Suitable For

Kojic acid gives you visible results, but on the flip side, it can also irritate your skin if it doesn’t suit you. It can also make your skin prone to sunburn. So, kojic acid should be used very carefully. It is better to consult a dermatologist to see if it suits your skin or not and know the correct way to use it on your skin.

7. Hyaluronic Acid

What Is It?

Also called hyaluronan, this is a substance that is naturally produced by your body. It is mostly found in your connective tissues, skin, and eyes. It helps to keep your skin moisturized by binding water, thereby preventing premature aging (9). Environmental stress and sun exposure can affect the levels of hyaluronic acid in your body, especially your skin. You need to use HA skin care products to prevent this decline.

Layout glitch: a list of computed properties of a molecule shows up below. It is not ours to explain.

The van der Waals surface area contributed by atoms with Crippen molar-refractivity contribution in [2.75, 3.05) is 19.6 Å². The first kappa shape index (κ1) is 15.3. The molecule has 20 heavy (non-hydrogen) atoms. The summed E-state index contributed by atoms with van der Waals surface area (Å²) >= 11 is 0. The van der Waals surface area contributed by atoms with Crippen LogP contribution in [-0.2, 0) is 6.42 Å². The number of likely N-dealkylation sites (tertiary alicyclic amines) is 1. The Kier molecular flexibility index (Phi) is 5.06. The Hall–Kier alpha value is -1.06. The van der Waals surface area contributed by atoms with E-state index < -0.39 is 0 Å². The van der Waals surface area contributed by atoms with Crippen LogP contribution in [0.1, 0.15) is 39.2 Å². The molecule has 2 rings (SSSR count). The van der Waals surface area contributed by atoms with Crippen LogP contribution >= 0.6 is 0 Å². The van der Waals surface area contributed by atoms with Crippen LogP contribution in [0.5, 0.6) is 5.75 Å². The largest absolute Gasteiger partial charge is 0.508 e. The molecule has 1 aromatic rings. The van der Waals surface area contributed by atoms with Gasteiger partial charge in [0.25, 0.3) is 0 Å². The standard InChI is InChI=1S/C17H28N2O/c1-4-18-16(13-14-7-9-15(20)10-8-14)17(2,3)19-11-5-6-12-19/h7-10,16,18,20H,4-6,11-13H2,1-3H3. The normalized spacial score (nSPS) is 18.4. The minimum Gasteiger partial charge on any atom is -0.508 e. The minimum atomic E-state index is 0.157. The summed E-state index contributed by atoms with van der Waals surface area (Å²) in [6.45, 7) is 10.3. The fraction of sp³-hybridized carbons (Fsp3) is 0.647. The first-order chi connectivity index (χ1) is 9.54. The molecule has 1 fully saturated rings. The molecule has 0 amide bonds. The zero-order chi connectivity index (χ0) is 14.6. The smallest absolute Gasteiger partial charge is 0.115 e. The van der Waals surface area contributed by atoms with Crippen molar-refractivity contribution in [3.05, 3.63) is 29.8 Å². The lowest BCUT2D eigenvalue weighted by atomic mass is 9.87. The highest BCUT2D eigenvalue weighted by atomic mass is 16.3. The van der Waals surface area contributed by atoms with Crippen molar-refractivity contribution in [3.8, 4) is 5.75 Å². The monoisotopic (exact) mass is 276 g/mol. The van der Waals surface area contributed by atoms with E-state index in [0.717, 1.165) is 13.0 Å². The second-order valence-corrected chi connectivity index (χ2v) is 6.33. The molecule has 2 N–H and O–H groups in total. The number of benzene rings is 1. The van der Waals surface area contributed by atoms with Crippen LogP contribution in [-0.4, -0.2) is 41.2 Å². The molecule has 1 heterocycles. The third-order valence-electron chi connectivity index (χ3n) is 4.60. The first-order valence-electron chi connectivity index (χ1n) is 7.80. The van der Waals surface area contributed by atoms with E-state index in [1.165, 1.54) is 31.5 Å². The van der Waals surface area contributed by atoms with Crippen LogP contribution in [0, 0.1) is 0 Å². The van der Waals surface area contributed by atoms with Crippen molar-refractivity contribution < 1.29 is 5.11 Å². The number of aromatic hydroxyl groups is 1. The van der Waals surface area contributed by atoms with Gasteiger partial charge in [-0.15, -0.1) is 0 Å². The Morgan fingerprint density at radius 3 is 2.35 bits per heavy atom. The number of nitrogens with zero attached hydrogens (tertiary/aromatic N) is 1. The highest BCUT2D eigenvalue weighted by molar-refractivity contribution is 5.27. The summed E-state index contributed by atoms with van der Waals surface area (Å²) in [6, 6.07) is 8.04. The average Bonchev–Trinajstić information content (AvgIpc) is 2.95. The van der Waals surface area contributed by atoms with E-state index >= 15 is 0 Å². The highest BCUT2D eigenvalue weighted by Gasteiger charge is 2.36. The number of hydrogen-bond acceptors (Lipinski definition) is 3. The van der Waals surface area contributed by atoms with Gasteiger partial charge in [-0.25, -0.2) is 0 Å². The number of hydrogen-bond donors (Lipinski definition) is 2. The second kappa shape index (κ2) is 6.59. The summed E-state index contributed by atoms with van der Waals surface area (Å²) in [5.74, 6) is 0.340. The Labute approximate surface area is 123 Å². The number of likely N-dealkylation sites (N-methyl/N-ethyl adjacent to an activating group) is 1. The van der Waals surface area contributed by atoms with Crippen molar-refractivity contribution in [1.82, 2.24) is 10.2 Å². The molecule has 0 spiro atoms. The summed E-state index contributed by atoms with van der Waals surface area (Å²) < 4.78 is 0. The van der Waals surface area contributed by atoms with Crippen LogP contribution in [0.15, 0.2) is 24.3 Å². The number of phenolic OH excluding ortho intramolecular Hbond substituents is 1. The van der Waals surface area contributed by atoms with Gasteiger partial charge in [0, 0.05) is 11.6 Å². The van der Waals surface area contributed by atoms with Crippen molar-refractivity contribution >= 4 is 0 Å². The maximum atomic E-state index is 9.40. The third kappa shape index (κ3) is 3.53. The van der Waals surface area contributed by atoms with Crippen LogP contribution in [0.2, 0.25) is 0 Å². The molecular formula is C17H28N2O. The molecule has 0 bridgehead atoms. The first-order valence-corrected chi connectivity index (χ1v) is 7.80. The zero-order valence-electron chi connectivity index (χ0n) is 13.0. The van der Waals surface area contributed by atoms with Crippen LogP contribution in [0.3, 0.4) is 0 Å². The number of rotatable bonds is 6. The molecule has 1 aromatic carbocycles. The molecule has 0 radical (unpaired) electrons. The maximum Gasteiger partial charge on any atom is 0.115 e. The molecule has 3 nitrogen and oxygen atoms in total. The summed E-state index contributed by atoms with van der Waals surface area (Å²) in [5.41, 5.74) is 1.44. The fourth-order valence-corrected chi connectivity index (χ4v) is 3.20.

Suitable For

All skin types can benefit from hyaluronic acid. However, if you have dehydrated and mature skin, you need to include this acid in your skin care routine. It helps to keep aging skin plump and firm by boosting hydration levels.

8. Ascorbic Acid

What Is It?

Ascorbic acid or vitamin C is an essential vitamin and a potent antioxidant that helps to reduce skin issues, such as hyperpigmentation, and protects it from oxidative stress and free radical damage. This often speeds up skin aging and causes inflammation (10).

Suitable For

Ascorbic acid suits almost every skin type and is especially suited for skin that struggles with hyperpigmentation. This powerful antioxidant is beneficial for brightening your skin and boosting collagen synthesis. Ascorbic acid or vitamin C is beneficial for mature skin.

9. Malic Acid